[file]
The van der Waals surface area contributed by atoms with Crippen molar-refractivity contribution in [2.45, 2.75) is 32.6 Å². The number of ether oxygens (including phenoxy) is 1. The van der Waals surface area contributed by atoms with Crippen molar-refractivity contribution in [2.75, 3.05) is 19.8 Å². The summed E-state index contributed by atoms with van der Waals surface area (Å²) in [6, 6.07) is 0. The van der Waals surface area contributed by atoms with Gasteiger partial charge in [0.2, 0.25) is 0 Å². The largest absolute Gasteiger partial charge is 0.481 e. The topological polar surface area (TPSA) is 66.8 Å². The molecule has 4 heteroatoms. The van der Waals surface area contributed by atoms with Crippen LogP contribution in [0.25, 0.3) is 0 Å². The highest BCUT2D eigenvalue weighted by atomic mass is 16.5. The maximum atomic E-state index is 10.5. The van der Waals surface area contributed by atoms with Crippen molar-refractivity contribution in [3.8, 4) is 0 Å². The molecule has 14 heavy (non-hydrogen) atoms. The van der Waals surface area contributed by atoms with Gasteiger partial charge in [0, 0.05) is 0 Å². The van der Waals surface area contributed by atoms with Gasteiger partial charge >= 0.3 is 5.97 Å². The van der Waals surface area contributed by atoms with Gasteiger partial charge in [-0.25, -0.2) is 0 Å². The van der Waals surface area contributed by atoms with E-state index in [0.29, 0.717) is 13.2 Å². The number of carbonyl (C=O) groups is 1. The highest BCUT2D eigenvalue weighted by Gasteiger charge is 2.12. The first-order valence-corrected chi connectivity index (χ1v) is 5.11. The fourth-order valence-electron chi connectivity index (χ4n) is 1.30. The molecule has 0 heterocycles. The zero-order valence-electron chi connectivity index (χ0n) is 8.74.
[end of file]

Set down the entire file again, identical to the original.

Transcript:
The van der Waals surface area contributed by atoms with Crippen molar-refractivity contribution in [2.45, 2.75) is 32.6 Å². The number of ether oxygens (including phenoxy) is 1. The van der Waals surface area contributed by atoms with Crippen molar-refractivity contribution in [2.75, 3.05) is 19.8 Å². The summed E-state index contributed by atoms with van der Waals surface area (Å²) in [6, 6.07) is 0. The van der Waals surface area contributed by atoms with Gasteiger partial charge in [0.2, 0.25) is 0 Å². The largest absolute Gasteiger partial charge is 0.481 e. The topological polar surface area (TPSA) is 66.8 Å². The molecule has 4 heteroatoms. The van der Waals surface area contributed by atoms with Crippen LogP contribution in [0.25, 0.3) is 0 Å². The highest BCUT2D eigenvalue weighted by atomic mass is 16.5. The maximum atomic E-state index is 10.5. The van der Waals surface area contributed by atoms with Crippen molar-refractivity contribution in [3.8, 4) is 0 Å². The molecule has 14 heavy (non-hydrogen) atoms. The van der Waals surface area contributed by atoms with Gasteiger partial charge in [0, 0.05) is 0 Å². The van der Waals surface area contributed by atoms with Gasteiger partial charge >= 0.3 is 5.97 Å². The van der Waals surface area contributed by atoms with Gasteiger partial charge in [-0.25, -0.2) is 0 Å². The van der Waals surface area contributed by atoms with E-state index in [0.29, 0.717) is 13.2 Å². The number of carbonyl (C=O) groups is 1. The highest BCUT2D eigenvalue weighted by Gasteiger charge is 2.12. The first-order valence-corrected chi connectivity index (χ1v) is 5.11. The fourth-order valence-electron chi connectivity index (χ4n) is 1.30. The molecule has 0 heterocycles. The zero-order valence-electron chi connectivity index (χ0n) is 8.74.